Author Archives: Jim Ellis

Florida: Even More Surprises

July 29, 2015 — The Mason-Dixon Polling & Research statisticians surveyed the Florida electorate (July 20-23; 500 likely Florida Republican primary voters; 500 likely Florida Democratic voters) and predictably uncovered some surprising results. Since so many extraordinary political moves continue to unfold in the Sunshine State, the unusual is fast becoming the order of the day.

In the presidential race, results provide an unexpectedly large lead for their former governor, Jeb Bush. The M-D data finds Bush leading the Republican field with 28 percent, followed by Florida Sen. Marco Rubio at 16 percent, Wisconsin Gov. Scott Walker posting 13 percent, and Donald Trump dropping to fourth position with only 11 percent allegiance.

The numbers tell us several things. Jeb Bush, in his home state, enjoys his largest lead and Florida is apparently the only place where he has an advantage that exceeds one or two points. In second place is the state’s junior senator, Marco Rubio, but he lags a dozen points behind.

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Iowa, New Hampshire:
Below the Surface

July 28, 2015 — Over the weekend, NBC/Marist College released their recent polls (July 14-21) conducted in the first two presidential caucus/primary states of Iowa and New Hampshire, hence providing some interesting answers to a few new questions.

The pollsters underscore that the sampling period covers the time both before and after Donald Trump made his highly publicized comments about Sen. John McCain’s (R-AZ) war record. Unlike many of the recent public polls that featured extremely small polling national polling samples, the individual respondent universes for these two surveys are acceptable (Iowa: 1,042 residents; 919 registered voters; 342 likely Democratic Caucus attenders, 320 likely Republican Caucus attenders; New Hampshire: 1,037 residents; 910 registered voters; 329 likely New Hampshire Democratic primary voters, 401 likely New Hampshire Republican primary voters).

The glimpse provided between the registered voters and the overall resident sample is also significant. In each state, there is only a negligible difference between how registered and non-registered voter responded.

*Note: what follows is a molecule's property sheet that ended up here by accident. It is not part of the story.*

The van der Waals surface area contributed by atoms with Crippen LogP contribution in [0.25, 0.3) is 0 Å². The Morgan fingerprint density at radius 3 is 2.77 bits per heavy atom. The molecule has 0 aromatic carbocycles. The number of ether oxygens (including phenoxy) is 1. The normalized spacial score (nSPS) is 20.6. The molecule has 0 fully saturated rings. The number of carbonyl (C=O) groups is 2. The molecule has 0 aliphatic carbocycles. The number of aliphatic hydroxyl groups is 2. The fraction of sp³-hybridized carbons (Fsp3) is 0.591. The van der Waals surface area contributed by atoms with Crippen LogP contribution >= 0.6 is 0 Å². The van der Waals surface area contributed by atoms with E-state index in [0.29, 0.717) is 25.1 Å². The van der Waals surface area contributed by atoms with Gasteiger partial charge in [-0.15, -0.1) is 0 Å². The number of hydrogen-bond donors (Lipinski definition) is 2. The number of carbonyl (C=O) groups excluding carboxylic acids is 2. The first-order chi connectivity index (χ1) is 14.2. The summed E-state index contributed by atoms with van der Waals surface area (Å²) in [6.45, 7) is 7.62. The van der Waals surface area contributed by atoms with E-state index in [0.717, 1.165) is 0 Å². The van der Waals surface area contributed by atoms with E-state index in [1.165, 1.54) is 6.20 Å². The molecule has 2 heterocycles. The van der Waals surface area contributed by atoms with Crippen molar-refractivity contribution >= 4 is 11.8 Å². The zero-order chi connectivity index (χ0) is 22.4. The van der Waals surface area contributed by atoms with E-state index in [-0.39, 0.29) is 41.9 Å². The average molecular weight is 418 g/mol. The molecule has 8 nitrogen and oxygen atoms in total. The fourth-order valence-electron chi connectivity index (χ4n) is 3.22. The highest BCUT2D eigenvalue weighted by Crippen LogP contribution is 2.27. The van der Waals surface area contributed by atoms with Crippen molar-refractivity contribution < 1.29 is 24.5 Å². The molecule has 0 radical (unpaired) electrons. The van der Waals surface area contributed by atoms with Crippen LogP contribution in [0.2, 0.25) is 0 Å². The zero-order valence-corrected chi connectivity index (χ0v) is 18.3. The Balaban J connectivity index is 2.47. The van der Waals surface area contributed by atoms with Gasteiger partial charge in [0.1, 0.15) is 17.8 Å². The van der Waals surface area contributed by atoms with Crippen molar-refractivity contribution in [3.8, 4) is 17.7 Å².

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The Florida Jumble

July 27, 2015 — The Florida Supreme Court’s order of a partial re-draw of eight congressional districts has turned the Sunshine State’s politics upside down. With one House member already jumping to the Senate race because he will get an unfavorable draw in his Pinellas County district, another representative may be looking to soon follow suit.

Last week, it was reported that freshman Rep. Gwen Graham (D-Tallahassee) is confirming that she, too, is considering entering the open Senate campaign.

In its decision, the state Supreme Court took the highly unusual action of actually stating how the 5th District — that of Jacksonville Rep. Corinne Brown (D) — should be drawn. Currently, the controversial district encompasses a portion of Duval County (Jacksonville), travels southwest to annex part of Gainesville, and then meanders further south to capture African-American precincts in the city of Sanford before moving into Orlando. The configuration has withstood several challenges under the Voting Rights Act over the past two decades, which is why it remains, but the state high court ruled two weeks ago that it did not meet the proper redistricting criteria under the 2010 voter-passed initiative.
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Hillary Hurting

June 24, 2015 — The Quinnipiac University swing state polls attracted a great deal of media attention after their release Wednesday. With Hillary Clinton trailing three different Republicans in a trio of critical swing states, many believe this justifies the sinking feeling many Democrats are experiencing about her electoral chances.

Unlike many of the recent public polls that have captured major media attention, the Q-Poll sample sizes in the three states: 1,231 registered voters in Colorado; 1,236 in Iowa; and 1,209 in Virginia, are strong. The racial demographic segments largely appear sound though the sample is low for Hispanics in both Virginia and Colorado. While Donald Trump has been projected leading national ballot tests in other surveys, Quinnipiac does not include him in their isolated one-on-ones.

Though these polls do appear to have a slight – probably, two to three point – Republican skew, the results continue to reveal some fundamental weakness in Ms. Clinton’s candidacy. These surveys, and others like them, point to two critical areas that consistently cut against her viability as a national candidate.
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Another Awful Poll;
Kasich Announces

July 23, 2015 — The ABC News/Washington Post poll that posts Donald Trump to a 24-13-12 percent lead over Wisconsin Gov. Scott Walker and ex-Florida governor Jeb Bush, et al, joins a long line of bogus polls.

Once again, as we saw with national polls released last week, this latest respondent sample is inherently flawed. The Suffolk University and Monmouth University surveys that we covered five to seven days ago employed miniscule primary voter samples that were far below statistically relevant levels. Therefore, the aggregate polling results became unreliable.

The new ABC/Post poll is equivalently flawed, in similar and different ways. Taken during the July 16-19 period, the pollsters interviewed 1,002 respondents, which is an acceptable number for a general election sample. But, checking their segmentation of political party identification percentages, we again see primary voting samples of between 200-300 for both national parties.
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